Jane Breen-Turner, with over 18 years as a Physiotherapist, shares her clinical expertise with us on treatment for Achilles Tendonitis…………..
We are often given the diagnosis “Achilles Tendonitis” which suggests the tendon is inflamed. This has never been found to be the case – so what is meant by this term and what effects does this have on treatment & management?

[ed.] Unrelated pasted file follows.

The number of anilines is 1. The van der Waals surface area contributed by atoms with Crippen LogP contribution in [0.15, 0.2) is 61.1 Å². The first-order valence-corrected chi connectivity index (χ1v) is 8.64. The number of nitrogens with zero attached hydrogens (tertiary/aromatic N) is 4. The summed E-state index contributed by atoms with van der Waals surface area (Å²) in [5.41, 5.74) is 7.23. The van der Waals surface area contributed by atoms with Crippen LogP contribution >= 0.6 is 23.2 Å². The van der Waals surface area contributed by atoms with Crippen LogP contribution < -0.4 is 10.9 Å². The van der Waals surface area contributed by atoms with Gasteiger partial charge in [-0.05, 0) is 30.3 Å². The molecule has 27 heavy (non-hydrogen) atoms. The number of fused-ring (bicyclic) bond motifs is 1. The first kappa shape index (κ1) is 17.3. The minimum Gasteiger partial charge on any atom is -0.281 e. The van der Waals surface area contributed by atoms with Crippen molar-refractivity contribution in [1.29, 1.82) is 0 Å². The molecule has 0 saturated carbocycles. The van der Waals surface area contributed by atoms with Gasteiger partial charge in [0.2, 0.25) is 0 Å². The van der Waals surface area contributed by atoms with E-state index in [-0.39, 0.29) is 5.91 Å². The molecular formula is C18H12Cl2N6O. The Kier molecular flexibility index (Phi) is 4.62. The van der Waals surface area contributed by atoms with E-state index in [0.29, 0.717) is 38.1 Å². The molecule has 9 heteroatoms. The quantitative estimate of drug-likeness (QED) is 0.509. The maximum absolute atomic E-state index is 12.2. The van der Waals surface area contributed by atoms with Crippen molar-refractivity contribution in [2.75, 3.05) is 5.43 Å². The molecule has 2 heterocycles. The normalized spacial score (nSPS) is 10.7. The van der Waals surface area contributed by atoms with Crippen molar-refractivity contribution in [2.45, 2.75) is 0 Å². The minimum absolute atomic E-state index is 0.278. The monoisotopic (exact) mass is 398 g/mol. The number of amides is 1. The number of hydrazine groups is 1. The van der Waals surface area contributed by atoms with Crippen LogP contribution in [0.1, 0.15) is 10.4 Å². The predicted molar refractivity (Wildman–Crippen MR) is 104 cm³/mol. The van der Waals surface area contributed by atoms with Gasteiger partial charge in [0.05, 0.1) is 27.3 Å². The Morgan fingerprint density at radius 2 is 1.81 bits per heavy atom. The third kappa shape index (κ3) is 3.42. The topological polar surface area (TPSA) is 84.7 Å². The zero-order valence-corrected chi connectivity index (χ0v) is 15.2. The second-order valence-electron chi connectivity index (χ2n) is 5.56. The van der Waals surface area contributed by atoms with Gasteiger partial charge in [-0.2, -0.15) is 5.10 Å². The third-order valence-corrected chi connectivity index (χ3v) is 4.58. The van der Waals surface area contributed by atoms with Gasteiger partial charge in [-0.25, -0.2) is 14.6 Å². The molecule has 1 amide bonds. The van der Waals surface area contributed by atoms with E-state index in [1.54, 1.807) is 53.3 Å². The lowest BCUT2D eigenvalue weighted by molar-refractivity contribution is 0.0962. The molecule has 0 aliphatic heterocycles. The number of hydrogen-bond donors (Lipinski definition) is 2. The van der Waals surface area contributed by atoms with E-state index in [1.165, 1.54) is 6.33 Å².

The Achilles is a tough band of fibrous tissue formed by both the deep calf muscle, Soleus, and the more superficial calf muscle, Gastrocnemius. Small sacs of ‘bursa’ cushion it against the heel. It is a contractile tissue that attaches these two muscles to the heel bone, the ‘Calcaneus’. It’s the largest and strongest tendon in the body but seems more vulnerable to injury than expected. Its function is to act as a lever around the ankle joint allowing you to stand up onto your toes while walking, running or jumping. One possible reason for its vulnerability are the high tensions and loading we place through it. Coupled with the fact it doesn’t have as good a blood supply as muscle, therefore can take time to heel. Most important is getting the diagnosis correct so that the most effective treatment and management can follow.